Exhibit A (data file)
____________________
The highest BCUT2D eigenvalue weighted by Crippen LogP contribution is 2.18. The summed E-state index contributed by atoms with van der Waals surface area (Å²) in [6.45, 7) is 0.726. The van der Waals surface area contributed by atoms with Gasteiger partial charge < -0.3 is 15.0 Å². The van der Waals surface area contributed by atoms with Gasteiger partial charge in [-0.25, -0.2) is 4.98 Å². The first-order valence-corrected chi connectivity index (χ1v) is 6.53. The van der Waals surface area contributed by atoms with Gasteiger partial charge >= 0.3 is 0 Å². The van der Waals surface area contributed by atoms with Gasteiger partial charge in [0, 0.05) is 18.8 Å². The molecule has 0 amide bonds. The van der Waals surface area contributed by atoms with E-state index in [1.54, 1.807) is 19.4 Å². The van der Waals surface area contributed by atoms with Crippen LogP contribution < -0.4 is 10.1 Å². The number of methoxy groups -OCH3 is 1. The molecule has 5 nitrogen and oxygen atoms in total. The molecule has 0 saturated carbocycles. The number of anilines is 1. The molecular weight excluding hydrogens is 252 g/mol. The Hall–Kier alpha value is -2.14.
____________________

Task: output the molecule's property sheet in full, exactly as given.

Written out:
The highest BCUT2D eigenvalue weighted by Crippen LogP contribution is 2.18. The summed E-state index contributed by atoms with van der Waals surface area (Å²) in [6.45, 7) is 0.726. The van der Waals surface area contributed by atoms with Gasteiger partial charge < -0.3 is 15.0 Å². The van der Waals surface area contributed by atoms with Gasteiger partial charge in [-0.25, -0.2) is 4.98 Å². The first-order valence-corrected chi connectivity index (χ1v) is 6.53. The van der Waals surface area contributed by atoms with Gasteiger partial charge >= 0.3 is 0 Å². The van der Waals surface area contributed by atoms with Gasteiger partial charge in [0, 0.05) is 18.8 Å². The molecule has 0 amide bonds. The van der Waals surface area contributed by atoms with E-state index in [1.54, 1.807) is 19.4 Å². The van der Waals surface area contributed by atoms with Crippen LogP contribution < -0.4 is 10.1 Å². The number of methoxy groups -OCH3 is 1. The molecule has 5 nitrogen and oxygen atoms in total. The molecule has 0 saturated carbocycles. The number of anilines is 1. The molecular weight excluding hydrogens is 252 g/mol. The Hall–Kier alpha value is -2.14.